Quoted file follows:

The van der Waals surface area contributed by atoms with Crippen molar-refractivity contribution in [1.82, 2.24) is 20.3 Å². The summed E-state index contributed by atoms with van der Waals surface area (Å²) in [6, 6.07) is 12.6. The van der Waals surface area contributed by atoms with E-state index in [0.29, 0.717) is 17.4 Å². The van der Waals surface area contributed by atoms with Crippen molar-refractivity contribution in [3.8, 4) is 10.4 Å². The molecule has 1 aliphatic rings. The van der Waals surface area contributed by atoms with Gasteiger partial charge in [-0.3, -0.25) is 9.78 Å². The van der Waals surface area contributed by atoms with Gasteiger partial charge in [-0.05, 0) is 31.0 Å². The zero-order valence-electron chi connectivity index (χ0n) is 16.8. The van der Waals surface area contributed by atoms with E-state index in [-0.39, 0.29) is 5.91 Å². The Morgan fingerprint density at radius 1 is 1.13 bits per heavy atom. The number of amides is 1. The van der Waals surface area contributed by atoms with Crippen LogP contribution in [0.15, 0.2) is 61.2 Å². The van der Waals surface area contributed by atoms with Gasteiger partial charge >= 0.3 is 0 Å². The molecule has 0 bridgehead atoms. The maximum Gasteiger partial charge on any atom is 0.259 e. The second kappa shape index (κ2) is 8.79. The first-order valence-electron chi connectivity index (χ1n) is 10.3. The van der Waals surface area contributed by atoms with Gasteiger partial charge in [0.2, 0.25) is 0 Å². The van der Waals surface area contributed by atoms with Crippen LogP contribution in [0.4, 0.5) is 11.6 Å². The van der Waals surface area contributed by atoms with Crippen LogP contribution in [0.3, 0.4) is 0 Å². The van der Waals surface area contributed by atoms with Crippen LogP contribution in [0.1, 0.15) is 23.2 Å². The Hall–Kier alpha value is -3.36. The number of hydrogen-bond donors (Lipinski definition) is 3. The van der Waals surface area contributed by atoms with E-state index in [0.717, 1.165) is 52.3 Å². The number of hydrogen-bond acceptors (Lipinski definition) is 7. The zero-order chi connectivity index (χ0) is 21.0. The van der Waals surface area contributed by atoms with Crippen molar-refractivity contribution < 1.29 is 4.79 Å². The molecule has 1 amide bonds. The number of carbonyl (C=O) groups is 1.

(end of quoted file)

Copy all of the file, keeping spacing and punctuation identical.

The van der Waals surface area contributed by atoms with Crippen molar-refractivity contribution in [1.82, 2.24) is 20.3 Å². The summed E-state index contributed by atoms with van der Waals surface area (Å²) in [6, 6.07) is 12.6. The van der Waals surface area contributed by atoms with E-state index in [0.29, 0.717) is 17.4 Å². The van der Waals surface area contributed by atoms with Crippen molar-refractivity contribution in [3.8, 4) is 10.4 Å². The molecule has 1 aliphatic rings. The van der Waals surface area contributed by atoms with Gasteiger partial charge in [-0.3, -0.25) is 9.78 Å². The van der Waals surface area contributed by atoms with Gasteiger partial charge in [-0.05, 0) is 31.0 Å². The zero-order valence-electron chi connectivity index (χ0n) is 16.8. The van der Waals surface area contributed by atoms with E-state index in [-0.39, 0.29) is 5.91 Å². The Morgan fingerprint density at radius 1 is 1.13 bits per heavy atom. The number of amides is 1. The van der Waals surface area contributed by atoms with Crippen LogP contribution in [0.15, 0.2) is 61.2 Å². The van der Waals surface area contributed by atoms with Gasteiger partial charge >= 0.3 is 0 Å². The molecule has 0 bridgehead atoms. The maximum Gasteiger partial charge on any atom is 0.259 e. The second kappa shape index (κ2) is 8.79. The first-order valence-electron chi connectivity index (χ1n) is 10.3. The van der Waals surface area contributed by atoms with Gasteiger partial charge in [0.2, 0.25) is 0 Å². The van der Waals surface area contributed by atoms with Crippen LogP contribution in [0.4, 0.5) is 11.6 Å². The van der Waals surface area contributed by atoms with Crippen LogP contribution in [0.3, 0.4) is 0 Å². The van der Waals surface area contributed by atoms with Crippen LogP contribution in [0.1, 0.15) is 23.2 Å². The Hall–Kier alpha value is -3.36. The number of hydrogen-bond donors (Lipinski definition) is 3. The van der Waals surface area contributed by atoms with E-state index in [0.717, 1.165) is 52.3 Å². The number of hydrogen-bond acceptors (Lipinski definition) is 7. The zero-order chi connectivity index (χ0) is 21.0. The van der Waals surface area contributed by atoms with Crippen molar-refractivity contribution < 1.29 is 4.79 Å². The molecule has 1 amide bonds. The number of carbonyl (C=O) groups is 1.